38. Haute couture inits. : YSL

Yves Saint Laurent (YSL) was a French fashion designer, actually born in Algeria. Saint Laurent started off working as an assistant to Christian Dior at the age of 17. Dior died just four years later, and as a very young man Saint-Laurent was named head of the House of Dior. However, in 1950 Saint Laurent was conscripted into the French Army and ended up in a military hospital after suffering a mental breakdown from the hazing inflicted on him by his fellow soldiers. His treatment included electroshock therapy and administration of sedatives and psychoactive drugs. He was released from hospital, managed to pull his life back together and started his own fashion house. A remarkable story …

“Haute couture”, literally “high dressmaking” in French, is a name given to the creation of exclusive fashions. A couturier is someone who creates or sells such fashions.

40. School yardstick, for short : GPA

Grade point average (GPA)

41. No mas! : PAS!

“No mas!” translates from Spanish as “no more!”.

44. Pupil surrounder : IRIS

The iris is the colored part of the eye. It has an aperture in the center that can open or close depending on the level of light hitting the eye.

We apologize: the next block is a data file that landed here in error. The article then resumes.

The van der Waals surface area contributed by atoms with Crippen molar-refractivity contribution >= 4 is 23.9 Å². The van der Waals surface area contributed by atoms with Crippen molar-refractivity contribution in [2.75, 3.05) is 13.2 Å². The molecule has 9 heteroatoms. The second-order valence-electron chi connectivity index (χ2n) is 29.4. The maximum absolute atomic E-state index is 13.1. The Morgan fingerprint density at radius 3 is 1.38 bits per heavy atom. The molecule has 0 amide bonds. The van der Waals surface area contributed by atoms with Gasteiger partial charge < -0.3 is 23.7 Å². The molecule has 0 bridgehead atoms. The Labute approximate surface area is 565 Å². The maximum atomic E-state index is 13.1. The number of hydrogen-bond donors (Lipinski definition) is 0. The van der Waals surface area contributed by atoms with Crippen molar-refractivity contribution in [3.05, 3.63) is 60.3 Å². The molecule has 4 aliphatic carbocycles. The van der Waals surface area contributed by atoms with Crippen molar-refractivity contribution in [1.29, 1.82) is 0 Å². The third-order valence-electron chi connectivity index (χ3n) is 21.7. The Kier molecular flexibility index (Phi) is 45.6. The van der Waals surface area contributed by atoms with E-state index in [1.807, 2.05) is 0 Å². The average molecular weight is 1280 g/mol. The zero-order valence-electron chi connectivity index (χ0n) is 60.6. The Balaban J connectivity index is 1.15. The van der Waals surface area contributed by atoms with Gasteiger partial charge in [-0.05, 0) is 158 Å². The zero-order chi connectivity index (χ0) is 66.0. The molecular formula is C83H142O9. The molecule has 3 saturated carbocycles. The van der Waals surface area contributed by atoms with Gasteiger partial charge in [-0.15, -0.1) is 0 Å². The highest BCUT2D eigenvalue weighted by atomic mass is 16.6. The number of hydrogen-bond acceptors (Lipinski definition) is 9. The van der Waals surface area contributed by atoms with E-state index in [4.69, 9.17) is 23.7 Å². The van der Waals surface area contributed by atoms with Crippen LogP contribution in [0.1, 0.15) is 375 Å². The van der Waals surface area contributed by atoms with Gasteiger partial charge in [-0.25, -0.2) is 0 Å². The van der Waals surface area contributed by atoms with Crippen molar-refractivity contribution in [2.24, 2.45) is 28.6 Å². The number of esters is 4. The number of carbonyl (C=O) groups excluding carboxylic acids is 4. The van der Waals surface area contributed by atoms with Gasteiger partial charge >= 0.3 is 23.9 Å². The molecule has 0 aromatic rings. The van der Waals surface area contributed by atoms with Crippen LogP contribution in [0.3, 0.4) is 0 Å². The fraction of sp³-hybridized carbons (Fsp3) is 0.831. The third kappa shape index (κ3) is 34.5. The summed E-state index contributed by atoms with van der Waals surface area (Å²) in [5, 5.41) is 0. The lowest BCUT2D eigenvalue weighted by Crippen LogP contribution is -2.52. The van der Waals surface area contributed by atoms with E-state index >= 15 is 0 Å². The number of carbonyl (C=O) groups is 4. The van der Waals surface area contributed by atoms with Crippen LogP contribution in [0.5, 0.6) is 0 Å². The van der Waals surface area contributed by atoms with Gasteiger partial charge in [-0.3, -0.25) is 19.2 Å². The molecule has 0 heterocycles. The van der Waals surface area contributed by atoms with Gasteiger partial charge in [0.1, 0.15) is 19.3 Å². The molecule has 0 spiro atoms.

53. Where many people make connections : O’HARE

O’Hare International is the fourth busiest airport in the world. The original airport was constructed on the site between 1942 and 1943, and was used by the Douglas Aircraft Company for the manufacture of planes during WWII. Before the factory and airport were built, there was a community in the area called Orchard Place, so the airport was called Orchard Place Airport/Douglas Field. This name is the derivation of the airport’s current location identifier: ORD (OR-chard D-ouglas). Orchard Place Airport was renamed to O’Hare International in 1949 in honor of Lieutenant Commander Butch O’Hare who grew up in Chicago. O’Hare was the US Navy’s first flying ace and a Medal of Honor recipient in WWII.